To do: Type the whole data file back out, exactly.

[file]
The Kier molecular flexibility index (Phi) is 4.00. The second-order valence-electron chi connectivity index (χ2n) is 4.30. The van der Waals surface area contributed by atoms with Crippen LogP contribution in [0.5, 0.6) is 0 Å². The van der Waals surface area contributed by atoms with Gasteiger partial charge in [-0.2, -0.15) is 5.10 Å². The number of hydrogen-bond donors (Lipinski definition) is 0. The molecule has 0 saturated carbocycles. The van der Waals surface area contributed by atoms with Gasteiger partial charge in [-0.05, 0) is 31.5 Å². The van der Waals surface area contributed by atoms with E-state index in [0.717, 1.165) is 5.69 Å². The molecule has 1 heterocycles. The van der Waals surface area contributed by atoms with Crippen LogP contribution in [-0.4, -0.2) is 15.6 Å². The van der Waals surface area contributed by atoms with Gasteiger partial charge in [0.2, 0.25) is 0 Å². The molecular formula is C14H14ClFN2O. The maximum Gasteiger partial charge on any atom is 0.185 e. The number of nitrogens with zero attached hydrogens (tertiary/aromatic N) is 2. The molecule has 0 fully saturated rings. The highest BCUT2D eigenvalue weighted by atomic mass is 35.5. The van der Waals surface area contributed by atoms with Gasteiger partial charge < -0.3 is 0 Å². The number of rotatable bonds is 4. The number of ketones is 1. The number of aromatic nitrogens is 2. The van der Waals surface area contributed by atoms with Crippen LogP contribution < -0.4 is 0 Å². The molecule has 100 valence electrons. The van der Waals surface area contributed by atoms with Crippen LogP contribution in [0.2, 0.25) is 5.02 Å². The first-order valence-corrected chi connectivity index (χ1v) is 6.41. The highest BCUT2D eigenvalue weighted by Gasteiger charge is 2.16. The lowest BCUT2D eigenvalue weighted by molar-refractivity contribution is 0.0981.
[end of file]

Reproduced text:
The Kier molecular flexibility index (Phi) is 4.00. The second-order valence-electron chi connectivity index (χ2n) is 4.30. The van der Waals surface area contributed by atoms with Crippen LogP contribution in [0.5, 0.6) is 0 Å². The van der Waals surface area contributed by atoms with Gasteiger partial charge in [-0.2, -0.15) is 5.10 Å². The number of hydrogen-bond donors (Lipinski definition) is 0. The molecule has 0 saturated carbocycles. The van der Waals surface area contributed by atoms with Gasteiger partial charge in [-0.05, 0) is 31.5 Å². The van der Waals surface area contributed by atoms with E-state index in [0.717, 1.165) is 5.69 Å². The molecule has 1 heterocycles. The van der Waals surface area contributed by atoms with Crippen LogP contribution in [-0.4, -0.2) is 15.6 Å². The van der Waals surface area contributed by atoms with Gasteiger partial charge in [0.2, 0.25) is 0 Å². The molecular formula is C14H14ClFN2O. The maximum Gasteiger partial charge on any atom is 0.185 e. The number of nitrogens with zero attached hydrogens (tertiary/aromatic N) is 2. The molecule has 0 fully saturated rings. The highest BCUT2D eigenvalue weighted by atomic mass is 35.5. The van der Waals surface area contributed by atoms with Gasteiger partial charge < -0.3 is 0 Å². The number of rotatable bonds is 4. The number of ketones is 1. The number of aromatic nitrogens is 2. The van der Waals surface area contributed by atoms with Crippen LogP contribution < -0.4 is 0 Å². The molecule has 100 valence electrons. The van der Waals surface area contributed by atoms with Crippen LogP contribution in [0.2, 0.25) is 5.02 Å². The first-order valence-corrected chi connectivity index (χ1v) is 6.41. The highest BCUT2D eigenvalue weighted by Gasteiger charge is 2.16. The lowest BCUT2D eigenvalue weighted by molar-refractivity contribution is 0.0981.